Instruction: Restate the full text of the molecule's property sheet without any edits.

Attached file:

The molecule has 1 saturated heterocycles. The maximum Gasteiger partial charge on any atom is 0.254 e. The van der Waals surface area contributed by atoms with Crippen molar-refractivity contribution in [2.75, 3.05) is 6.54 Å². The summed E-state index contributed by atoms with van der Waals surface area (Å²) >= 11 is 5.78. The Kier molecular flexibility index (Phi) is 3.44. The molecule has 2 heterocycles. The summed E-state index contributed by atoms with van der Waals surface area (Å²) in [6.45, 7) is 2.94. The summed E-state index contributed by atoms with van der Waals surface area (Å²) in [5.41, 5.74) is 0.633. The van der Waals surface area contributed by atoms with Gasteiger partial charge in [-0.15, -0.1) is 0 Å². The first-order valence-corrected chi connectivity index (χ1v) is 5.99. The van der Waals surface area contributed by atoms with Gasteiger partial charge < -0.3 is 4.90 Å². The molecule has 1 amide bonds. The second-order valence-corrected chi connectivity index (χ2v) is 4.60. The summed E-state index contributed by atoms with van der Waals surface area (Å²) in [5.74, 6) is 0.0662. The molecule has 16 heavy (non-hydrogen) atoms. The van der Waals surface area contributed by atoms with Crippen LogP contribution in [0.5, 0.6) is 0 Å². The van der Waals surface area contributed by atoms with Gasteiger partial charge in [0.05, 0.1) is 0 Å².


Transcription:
The molecule has 1 saturated heterocycles. The maximum Gasteiger partial charge on any atom is 0.254 e. The van der Waals surface area contributed by atoms with Crippen molar-refractivity contribution in [2.75, 3.05) is 6.54 Å². The summed E-state index contributed by atoms with van der Waals surface area (Å²) >= 11 is 5.78. The Kier molecular flexibility index (Phi) is 3.44. The molecule has 2 heterocycles. The summed E-state index contributed by atoms with van der Waals surface area (Å²) in [6.45, 7) is 2.94. The summed E-state index contributed by atoms with van der Waals surface area (Å²) in [5.41, 5.74) is 0.633. The van der Waals surface area contributed by atoms with Gasteiger partial charge in [-0.15, -0.1) is 0 Å². The first-order valence-corrected chi connectivity index (χ1v) is 5.99. The van der Waals surface area contributed by atoms with Gasteiger partial charge < -0.3 is 4.90 Å². The molecule has 1 amide bonds. The second-order valence-corrected chi connectivity index (χ2v) is 4.60. The summed E-state index contributed by atoms with van der Waals surface area (Å²) in [5.74, 6) is 0.0662. The molecule has 16 heavy (non-hydrogen) atoms. The van der Waals surface area contributed by atoms with Crippen LogP contribution in [0.5, 0.6) is 0 Å². The van der Waals surface area contributed by atoms with Gasteiger partial charge in [0.05, 0.1) is 0 Å².